Dictionary of Arguments

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Brocker I 17
Social Darwinism/Darwin: Darwin spoke only marginally about a possible transfer of his views to the shaping of human society. Nevertheless, even during Darwin's lifetime, people from the most diverse ethical, political and scientific contexts came to the public who derived normative findings for the regulation of social togetherness from his insights. They can therefore be subsumed under the collective term "Social Darwinists". (See Vogt 1997)(1).

1. Vogt, Markus, Sozialdarwinismus. Wissenschaftstheorie, politische und theologisch-ethische Aspekte der Evolutionstheorie, Freiburg 1997.


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Explanation of symbols: Roman numerals indicate the source, arabic numerals indicate the page number. The corresponding books are indicated on the right hand side. ((s)…): Comment by the sender of the contribution.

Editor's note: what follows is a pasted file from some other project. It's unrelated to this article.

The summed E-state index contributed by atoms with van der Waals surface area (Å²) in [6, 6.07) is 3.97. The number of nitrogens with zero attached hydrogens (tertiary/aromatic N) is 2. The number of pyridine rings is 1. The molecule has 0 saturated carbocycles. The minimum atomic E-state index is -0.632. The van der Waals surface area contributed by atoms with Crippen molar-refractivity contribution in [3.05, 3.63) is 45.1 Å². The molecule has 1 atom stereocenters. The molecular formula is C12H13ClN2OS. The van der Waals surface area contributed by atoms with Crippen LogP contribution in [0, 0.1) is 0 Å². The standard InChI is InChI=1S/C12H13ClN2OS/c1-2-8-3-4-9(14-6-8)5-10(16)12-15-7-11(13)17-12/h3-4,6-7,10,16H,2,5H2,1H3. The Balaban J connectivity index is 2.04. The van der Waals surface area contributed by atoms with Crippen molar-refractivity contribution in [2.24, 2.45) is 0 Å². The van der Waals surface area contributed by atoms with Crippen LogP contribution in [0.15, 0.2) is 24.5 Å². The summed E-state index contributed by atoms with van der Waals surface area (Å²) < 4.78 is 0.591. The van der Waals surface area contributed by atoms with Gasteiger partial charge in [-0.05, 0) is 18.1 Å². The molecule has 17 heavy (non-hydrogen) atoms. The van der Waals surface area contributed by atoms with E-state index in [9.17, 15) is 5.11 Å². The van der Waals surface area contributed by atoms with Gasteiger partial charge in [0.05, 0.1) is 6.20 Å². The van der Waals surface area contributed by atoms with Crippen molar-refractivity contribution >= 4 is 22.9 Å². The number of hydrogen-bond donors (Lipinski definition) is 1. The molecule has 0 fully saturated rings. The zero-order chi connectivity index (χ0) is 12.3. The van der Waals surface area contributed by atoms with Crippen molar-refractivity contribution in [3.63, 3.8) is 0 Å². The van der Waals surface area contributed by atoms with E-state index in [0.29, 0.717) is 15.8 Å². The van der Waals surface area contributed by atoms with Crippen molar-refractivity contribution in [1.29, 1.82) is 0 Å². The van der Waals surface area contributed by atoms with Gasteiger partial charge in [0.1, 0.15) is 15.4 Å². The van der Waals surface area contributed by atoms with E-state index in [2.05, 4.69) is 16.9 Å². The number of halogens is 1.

The note [Author1]Vs[Author2] or [Author]Vs[term] is an addition from the Dictionary of Arguments. If a German edition is specified, the page numbers refer to this edition.

Brocker I
Manfred Brocker
Geschichte des politischen Denkens. Das 20. Jahrhundert Frankfurt/M. 2018


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Ed. Martin Schulz, access date 2019-05-21
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